On Thursday, Mark Zuckerberg chimed in with his thoughts about the Apple Vision Pro, and they’re oddly reminiscent of how Microsoft’s Steve Ballmer slammed the iPhone for being useless and of no value to customers.
On the one hand, it’s good for the head of a rival company not to seem all that worried about an incoming competitive product. On the other hand, executives that have dismissed something of Apple’s for the last 20 years has historically ended very poorly.
Just ask Microsoft’s former CEO, Steve Ballmer.
Back in 2007, following Steve Jobs‘s unveiling of the original iPhone, Ballmer laughed a little at Apple’s “expensive” smartphone that he believed wouldn’t appeal to business customers because it “doesn’t have a keyboard.” At the time he wasn’t won over by Apple’s high price tag, or the fact the device was fully subsidized with AT&T.
To his credit, he did say in that same interview that the original iPhone “may sell very well,” so he wasn’t completely discounting the handset. But there wasn’t any doubt at the time he wasn’t expecting Apple’s first smartphone to really compete with anything — especially not Microsoft.
We all know how that went.
Dare to repeat history
Now in 2023 we may have a similar moment on our hands, courtesy of Meta’s CEO Mark Zuckerberg. Right out of the gate, Zuckerberg talks about the hardware differences between the Vision Pro and Meta’s own headset, noting Apple’s hardware features a “higher resolution display.”
He also notes that the Apple-branded headset has so much power it requires a portable battery, or to be plugged in to work. Zuckerberg says it’s a “design trade-off” that “might make sense” for the use cases that Apple has envisioned for its first headset.
Here’s a particularly interesting excerpt from Zuckerberg’s recent comments:
But look, I think that their announcement really showcases the difference in the values and the vision that our companies bring to this in a way that I think is really important. We innovate to make sure that our products are as accessible and affordable to everyone as possible, and that is a core part of what we do. And we have sold tens of millions of Quests.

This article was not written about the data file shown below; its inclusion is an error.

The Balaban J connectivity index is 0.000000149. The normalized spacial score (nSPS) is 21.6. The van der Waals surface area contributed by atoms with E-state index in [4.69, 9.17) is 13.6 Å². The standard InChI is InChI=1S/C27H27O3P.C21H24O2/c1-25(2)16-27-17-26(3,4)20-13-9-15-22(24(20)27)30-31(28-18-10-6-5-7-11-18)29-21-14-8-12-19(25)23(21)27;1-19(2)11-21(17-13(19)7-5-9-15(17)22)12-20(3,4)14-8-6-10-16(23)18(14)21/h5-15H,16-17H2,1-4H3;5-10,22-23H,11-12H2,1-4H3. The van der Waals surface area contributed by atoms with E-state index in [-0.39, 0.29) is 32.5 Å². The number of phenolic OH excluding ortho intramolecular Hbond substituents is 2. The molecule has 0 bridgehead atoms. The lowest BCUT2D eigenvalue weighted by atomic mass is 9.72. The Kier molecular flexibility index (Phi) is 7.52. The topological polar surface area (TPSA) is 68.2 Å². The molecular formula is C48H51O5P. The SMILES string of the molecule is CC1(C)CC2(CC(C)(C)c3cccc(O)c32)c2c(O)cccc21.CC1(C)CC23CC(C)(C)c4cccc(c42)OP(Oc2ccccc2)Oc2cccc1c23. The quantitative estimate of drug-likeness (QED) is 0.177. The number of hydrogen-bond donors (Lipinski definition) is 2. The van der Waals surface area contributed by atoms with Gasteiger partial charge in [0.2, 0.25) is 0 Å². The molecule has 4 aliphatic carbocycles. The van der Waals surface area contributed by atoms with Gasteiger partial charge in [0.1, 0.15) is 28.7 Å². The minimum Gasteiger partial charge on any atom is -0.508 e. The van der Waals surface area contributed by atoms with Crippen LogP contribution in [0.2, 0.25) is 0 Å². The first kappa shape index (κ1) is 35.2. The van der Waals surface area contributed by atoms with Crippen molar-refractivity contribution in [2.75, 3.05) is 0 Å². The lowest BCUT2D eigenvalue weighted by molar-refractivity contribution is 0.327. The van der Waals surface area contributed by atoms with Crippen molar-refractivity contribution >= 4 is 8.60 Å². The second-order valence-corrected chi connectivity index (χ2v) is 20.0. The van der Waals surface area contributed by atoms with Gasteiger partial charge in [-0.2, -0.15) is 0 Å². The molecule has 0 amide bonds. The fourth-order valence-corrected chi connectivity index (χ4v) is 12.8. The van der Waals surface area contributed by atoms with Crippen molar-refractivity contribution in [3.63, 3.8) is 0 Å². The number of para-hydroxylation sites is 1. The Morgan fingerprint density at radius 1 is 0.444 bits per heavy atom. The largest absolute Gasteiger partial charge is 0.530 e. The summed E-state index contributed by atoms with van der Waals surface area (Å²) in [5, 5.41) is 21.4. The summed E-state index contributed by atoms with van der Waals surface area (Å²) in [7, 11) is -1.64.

More importantly, our vision for the metaverse and presence is fundamentally social. It’s about people interacting in new ways and feeling closer in new ways. Our device is also about being active and doing things. By contrast, every demo that they showed was a person sitting on a couch by themself.
Zuckerberg is getting a little ahead of himself in a way that’s similar to Ballmer, but he’s also making a valid point. Sure, Facebook and Apple have different business models and that will probably always be the case, something the Vision Pro makes just as clear as anything else when comparing the two.
But, Zuckerberg pointing out that Meta has already “sold tens of millions of Quests” is Ballmer territory, and not really the point. The Quest lineup of headsets has done pretty well, especially if you don’t count the Quest Pro. But discounting the Vision Pro in any way because of the sales you’ve already made without that device being available doesn’t really matter.
Ballmer made the same point when he was talking about the original iPhone, saying Microsoft was selling “millions and millions and millions of phones a year,” but that Apple was “selling zero phones a year.” That was correct! But also the future happened, the iPhone launched, and now Windows on mobile is basically dead while Apple’s iOS is definitely not.
As for the valid point, it’s that social bit in his comment that stands out, because he’s not wrong. Even when Apple had the opportunity to show the Vision Pro in an office setting with multiple people wearing the headset, they chose to just have a single person.
That’s how the whole showcase went, with one person experiencing Vision Pro in any given instance. Apple did try to shake the social tree a little with the inclusion of FaceTime and support for video conferencing apps like Microsoft Teams, but it still seemed like a pretty lonely endeavor Apple was selling.
This is just the beginning
Just like the iPhone, the Apple Vision Pro headset is going to evolve in a variety of different ways over the years. It will improve both in software and hardware, and, eventually, there may come a time when Apple Vision Pro doesn’t look anything like it does right now, or it’s just “Apple Vision” minus Pro.
Either that or Apple just launches two different kinds of products, something the rumor mill has suggested in the past. Whatever happens, Vision Pro will become more accessible and affordable, which is when Meta and the other companies making VR headsets will certainly have to start worrying.